OGTV, does not have all of the answers to this most important question, but we are seeking this week to engage with the experts on this subject, and become educated on the topic, so that our media outlet may empower our audiences on the realities and opportunities facing our minority scientific and medical community.   Biomedical research and medicine is aggressively moving towards the incorporation of genomic medicine (personalized medicine) where the genetic makeup of individuals will be incorporated into future medical solutions to address their healthcare problems. Now this makes sense to us; If I am a person with an illness, and I come from a certain ethnic and cultural origin, I would want to have more medical professionals understanding of my unique clinical background, and history and weighing in on the science of my illness, to better ensure that my unique genome analysis was being understood and symptoms properly treated by scientists and medical professionals who have a cultural awareness of the patient.

A second reason for the urgent need for minority biomedical researchers is that minorities in the United States are vastly becoming the majority population due to population diversity.  This population (minorities) currently is the most sick, and is contributing more intensely to health care costs that the country has to bear now, and into the future.   This productivity loss due to poor health, and negative economic impact on corporate America make science diversity in biomedical research critically important.   Minorities who will make up the majority of the underserved populations have to be a part of the bio medical research community in order to help reduce health disparities, and become an equitable part of a wellness society.  To this point, around NIH, and other health care communities, the term “health equity” versus health disparities has taken on a new value proposition to our economy.   This makes sense to us.  If minorities are becoming the dominant population, then our economy needs this population to be healthy, and productive. Imagine if we lacked cures for diseases most prevalent in minorities because of a lack of diversity in biomedical research

NIH’s Dr. Collins mid year 2012 charged the Working Group to provide concrete recommendations towards improving the recruitment and retention of under represented minorities (URM), people with disabilities, and people from disadvantaged backgrounds across the life span of a biomedical research career from graduate study to acquisition of tenure in an academic position or the equivalent in a non-academic setting. Hence, OGTV introduces NIH’s new EDI 365, and the creation of Office of Equity, Diversity and Inclusion. Stay tuned to OGTV for more information on this new office.



Who Are They?  A New Leader At NIH Emerges Ito Lead Diversity .


OGTV is happy to report that based upon the NIH Advisory Committee’s report and recommendations January 30, 2014 “Director Frances Collins announced the appointed of Dr. Hannah Valentine, M.D., as the first permanent NIH Chief Office for Scientific Workforce Diversity.   Dr. Valentine was the Senior Associate Dean for Diversity and Leadership at the Stanford School of Medicine at Stanford University Medical Center.  In her new role, Dr. Valentine will be responsible for developing a comprehensive vision and strategies to diversify the scientific appliance pool and pipeline, to expand recruitment methods and retention strategies, and to help promote inclusiveness and equity throughout the biomedical research community There are racial and ethnic differences in the causes, expressions, and prevalence of various diseases. The relative importance of bias, culture, socioeconomic status, access to care, and environmental and genetic influences on the development of disease is an empirical question that, in most cases can be traced to a history of scientific research in the Black community.  This history, (The Tuskegee ) only helps to support the foundation for the importance of building a new future when it comes to Biomedical research and Diversity.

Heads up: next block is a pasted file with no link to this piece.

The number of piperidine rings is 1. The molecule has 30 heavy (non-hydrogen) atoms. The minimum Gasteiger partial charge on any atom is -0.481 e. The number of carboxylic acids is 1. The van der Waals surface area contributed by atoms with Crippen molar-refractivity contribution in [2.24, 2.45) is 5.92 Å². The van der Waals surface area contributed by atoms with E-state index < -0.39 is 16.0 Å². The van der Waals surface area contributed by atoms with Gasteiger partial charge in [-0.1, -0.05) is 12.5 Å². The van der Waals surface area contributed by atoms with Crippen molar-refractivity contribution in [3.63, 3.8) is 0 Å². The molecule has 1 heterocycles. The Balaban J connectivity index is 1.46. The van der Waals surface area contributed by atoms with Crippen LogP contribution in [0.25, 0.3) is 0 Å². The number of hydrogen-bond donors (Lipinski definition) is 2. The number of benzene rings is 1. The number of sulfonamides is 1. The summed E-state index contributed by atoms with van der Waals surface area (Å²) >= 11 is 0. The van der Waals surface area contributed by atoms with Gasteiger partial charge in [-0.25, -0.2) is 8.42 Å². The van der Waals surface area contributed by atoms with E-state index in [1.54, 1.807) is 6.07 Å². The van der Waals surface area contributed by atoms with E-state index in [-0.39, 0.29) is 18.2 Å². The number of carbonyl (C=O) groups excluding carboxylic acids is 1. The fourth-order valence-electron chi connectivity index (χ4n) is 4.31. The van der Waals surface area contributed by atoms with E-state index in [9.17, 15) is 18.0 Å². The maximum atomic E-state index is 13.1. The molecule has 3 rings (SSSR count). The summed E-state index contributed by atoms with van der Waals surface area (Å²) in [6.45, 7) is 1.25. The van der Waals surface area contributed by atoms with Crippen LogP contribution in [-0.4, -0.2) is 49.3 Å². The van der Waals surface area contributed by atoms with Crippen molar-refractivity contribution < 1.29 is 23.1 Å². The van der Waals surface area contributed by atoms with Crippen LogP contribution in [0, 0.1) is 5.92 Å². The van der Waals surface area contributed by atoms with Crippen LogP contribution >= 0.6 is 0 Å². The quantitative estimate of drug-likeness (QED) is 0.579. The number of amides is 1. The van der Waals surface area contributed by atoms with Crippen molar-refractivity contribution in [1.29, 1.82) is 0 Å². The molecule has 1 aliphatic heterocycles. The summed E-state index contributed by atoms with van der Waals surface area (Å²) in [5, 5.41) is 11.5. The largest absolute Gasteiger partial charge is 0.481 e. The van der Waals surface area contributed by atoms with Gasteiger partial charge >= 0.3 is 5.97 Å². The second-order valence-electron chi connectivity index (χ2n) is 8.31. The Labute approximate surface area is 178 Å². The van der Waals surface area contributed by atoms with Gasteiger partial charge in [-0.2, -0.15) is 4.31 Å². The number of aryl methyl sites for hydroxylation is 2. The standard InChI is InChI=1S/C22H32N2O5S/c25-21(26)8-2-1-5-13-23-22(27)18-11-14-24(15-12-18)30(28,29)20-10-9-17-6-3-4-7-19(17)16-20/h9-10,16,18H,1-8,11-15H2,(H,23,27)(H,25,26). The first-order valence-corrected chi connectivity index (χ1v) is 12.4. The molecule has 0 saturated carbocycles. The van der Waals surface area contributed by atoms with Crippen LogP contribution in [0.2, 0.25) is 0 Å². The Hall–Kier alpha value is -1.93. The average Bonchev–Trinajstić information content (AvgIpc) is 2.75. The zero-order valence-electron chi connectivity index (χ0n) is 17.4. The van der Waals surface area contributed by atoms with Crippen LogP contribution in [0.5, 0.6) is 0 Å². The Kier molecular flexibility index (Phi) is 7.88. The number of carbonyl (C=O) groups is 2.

From our early research on this topic on Minority Biomedical Researchers, OGTV is beginning to realize that in order to effectively develop healthcare solutions and make this vulnerable minority population whole, an increase in the number of minority biomedical researchers must be accomplished, campaigns to sustain this increase must be advanced, and fully incorporated into science diversity and workforce development for the biomedical research enterprise of the United States

OGTV, is looking forward to future interviews with NIH leadership, and other healthcare scientists, and experts on this subject as we seek to engage, educate, and empower.   If you have video, comments or blog interest on this topic, send to: or